Plato's legend of Atlantis has become notorious among scholars as the absurdest lie in literature. Atlantis Destroyed explores the possibility that the account given by Plato is historically true. Rodney Castleden first considers the location of Atlantis re-examining two suggestions put forward in the early twentieth century; Minoan Crete and Minoan Thera. He outlines the latest research findings on Knossos and Bronze Age Thera, discussing the material culture, trade empire and...
Plato's legend of Atlantis has become notorious among scholars as the absurdest lie in literature. Atlantis Destroyed explores the possibility that the account given by Plato is historically true.
Rodney Castleden first considers the location of Atlantis re-examining two suggestions put forward in the early twentieth century; Minoan Crete and Minoan Thera. He outlines the latest research findings on Knossos and Bronze Age Thera, discussing the material culture, trade empire and agricultural system, writing and wall paintings, art, religion and society of the Minoan civilization. Castleden demonstrates the many parallels between Plato's narrative and the Minoan Civilization in the Aegean.
Fired by the imagination a new vision of Atlantis has arisen over the last one hundred and fifty years as a lost utopia. Rodney Castleden discusses why this picture arose and xplains how it has become confused with Plato's genuine account.
Castleden, who has written ten other books on historical topics e.g., Minoans: Life in Bronze Age Crete, LJ 1/91, examines various events in ancient history and then attempts to prove that Plato used them to form the Atlantis tale for the purpose of creating a model world that Athenians could contemplate and learn from. He argues persuasively, offering much evidence, for instance, of similarities between Minoan civilization and the Atlantis legend. Ellis Deep Atlantic, LJ 10/1/96 also reviews sources from Plato to the present that have contributed to the story of Atlantis, revealing what mystics, scientists, film writers, and others have added to the legend. His most interesting revelation is that Arthur Conan Doyle wrote a novel featuring an underwater Atlantis. Ellis also discusses archaeological evidence that some have used to "prove" that Atlantis existed. Castleden and Ellis write in styles suitable for adult readers, and their works are comparable to Marjorie Braymer's Atlantis: The Biography of a Legend 1983. Recommended for academic and large public libraries.Norman Malwitz, Queens Borough P.L., Jamaica, NY
Considers the evidence that Plato's account of Atlantis is historically true, rather than the lie it is widely held to be. The author advances the claim that much of what is known of Minoan civilization in the Aegean corresponds to Plato's descriptions of Atlantis, including the destruction of Minoan Thera by volcano. The author also distinguishes between Plato's writings about Atlantis and contemporary cultural visions of Atlantis as a lost utopia, the two of which are often confused. Annotation c. by Book News, Inc., Portland, Or.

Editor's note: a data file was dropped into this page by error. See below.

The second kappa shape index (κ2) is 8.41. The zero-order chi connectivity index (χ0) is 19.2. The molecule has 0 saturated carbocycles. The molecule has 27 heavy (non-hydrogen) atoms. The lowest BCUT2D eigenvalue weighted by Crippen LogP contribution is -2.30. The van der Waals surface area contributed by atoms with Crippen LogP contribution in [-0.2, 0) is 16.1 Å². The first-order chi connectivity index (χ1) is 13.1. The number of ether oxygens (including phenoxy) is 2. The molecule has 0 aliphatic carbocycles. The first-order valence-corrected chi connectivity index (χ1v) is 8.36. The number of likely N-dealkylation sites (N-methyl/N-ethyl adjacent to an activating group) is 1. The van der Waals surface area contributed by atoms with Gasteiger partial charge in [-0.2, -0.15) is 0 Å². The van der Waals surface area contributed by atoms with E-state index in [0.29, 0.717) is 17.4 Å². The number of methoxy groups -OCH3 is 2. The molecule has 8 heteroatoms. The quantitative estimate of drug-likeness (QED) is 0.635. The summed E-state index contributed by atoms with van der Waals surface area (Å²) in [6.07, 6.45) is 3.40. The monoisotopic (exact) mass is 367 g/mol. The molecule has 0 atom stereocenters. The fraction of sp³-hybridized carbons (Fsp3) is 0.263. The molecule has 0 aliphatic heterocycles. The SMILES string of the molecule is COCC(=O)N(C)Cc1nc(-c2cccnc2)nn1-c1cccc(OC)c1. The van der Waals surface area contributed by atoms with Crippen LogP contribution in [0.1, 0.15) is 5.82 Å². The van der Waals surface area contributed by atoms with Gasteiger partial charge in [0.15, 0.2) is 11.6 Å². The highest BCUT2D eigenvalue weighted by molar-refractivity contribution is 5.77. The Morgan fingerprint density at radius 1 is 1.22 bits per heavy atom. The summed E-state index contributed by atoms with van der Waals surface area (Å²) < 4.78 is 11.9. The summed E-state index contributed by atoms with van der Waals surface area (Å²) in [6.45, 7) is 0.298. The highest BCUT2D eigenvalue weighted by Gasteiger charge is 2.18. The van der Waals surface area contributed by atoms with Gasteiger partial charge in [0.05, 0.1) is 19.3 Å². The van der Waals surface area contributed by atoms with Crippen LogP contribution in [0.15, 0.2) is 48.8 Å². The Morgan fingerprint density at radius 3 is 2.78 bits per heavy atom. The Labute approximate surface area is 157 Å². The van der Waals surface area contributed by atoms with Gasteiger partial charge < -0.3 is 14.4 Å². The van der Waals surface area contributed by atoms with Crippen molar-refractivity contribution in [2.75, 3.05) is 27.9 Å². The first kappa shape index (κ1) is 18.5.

Castleden (The Making of Stonehenge, not reviewed), working with Plato's Critias, historical and contemporary scholarly works, and his own speculation, seeks to identify the fabled island of Atlantis and set it within a greater political-literary context. As Castleden explains, the story of Atlantis dates from before Plato, back to the priests of Sais in Egypt and then into the mists. But it is a close reading of Plato's rendering on which Castleden bases his conclusions. Yes, Plato uses the island as a parable, as political satire to improve his fellow Athenians and tempt Syracusans with an ideal for the city-state, but there are so many identifiable elements in the storyþgeographically, geologically, in references to commerceþthat if these elements are put into historical perspective, if certain misreadings of ancient Minoan texts are accounted for, a stab can be taken at the island's identity. Castleden understands the pillars of Heracles to be situated at the Gulf of Laconia, and not the western end of the Mediterranean, and Atlantis to be an archipelago of Aegean islands, Crete and Thera (a.k.a. Santorini) most prominent among them. Plato, Castleden argues, conflated the two islands for his own allegorical convenience, and thus the confusion. The islandsþ particular geographical features bear out his description. Castleden buttresses his theory with a detailed examination of Cretan and Theran histories and cultures, drawing parallels to Plato. The theory is certainly plausible: His familiarity with the material is intelligently nuanced, and when he takes a leap in the darkþsuggesting understandable mistranslations by the Egyptians, sayþit is neverfar-fetched. Castleden's pseudoscholarly toneþthe book often reads like a script for Robert Stack's Unsolved Mysteriesþcan be a put-off, but the material is too fascinating for that to be much of an impediment, and the subject has survived far worse treatment. (For another view of Atlantis, see Richard Ellis, Imagining Atlantis, p. 630.) A fine synthesis of Atlantis-related research, with a good number of intelligent, provoking speculations and an insightful consideration of Plato's myth-making talents. (b&w photos, line drawings, not seen)
Rodney Castleden has been actively involved in research on landscape processes and prehistory for the last twenty-five years. He is the author of The Making of Stonehenge, The Knossos Labyrinth and Minoans.
1. 'All the island and many other islands also' 2. Preludes to discovery 3. Thera: the second rediscovery 4. The bronze age city of Thera emerges 5. Atlantean arts and crats 6. Theran food and trade 7. Writing and wall-painting 8. Art, religion, and society 9. The last days of Akrotiri 10. Atlantis Destroyed 11. Deconstruction of Atlantis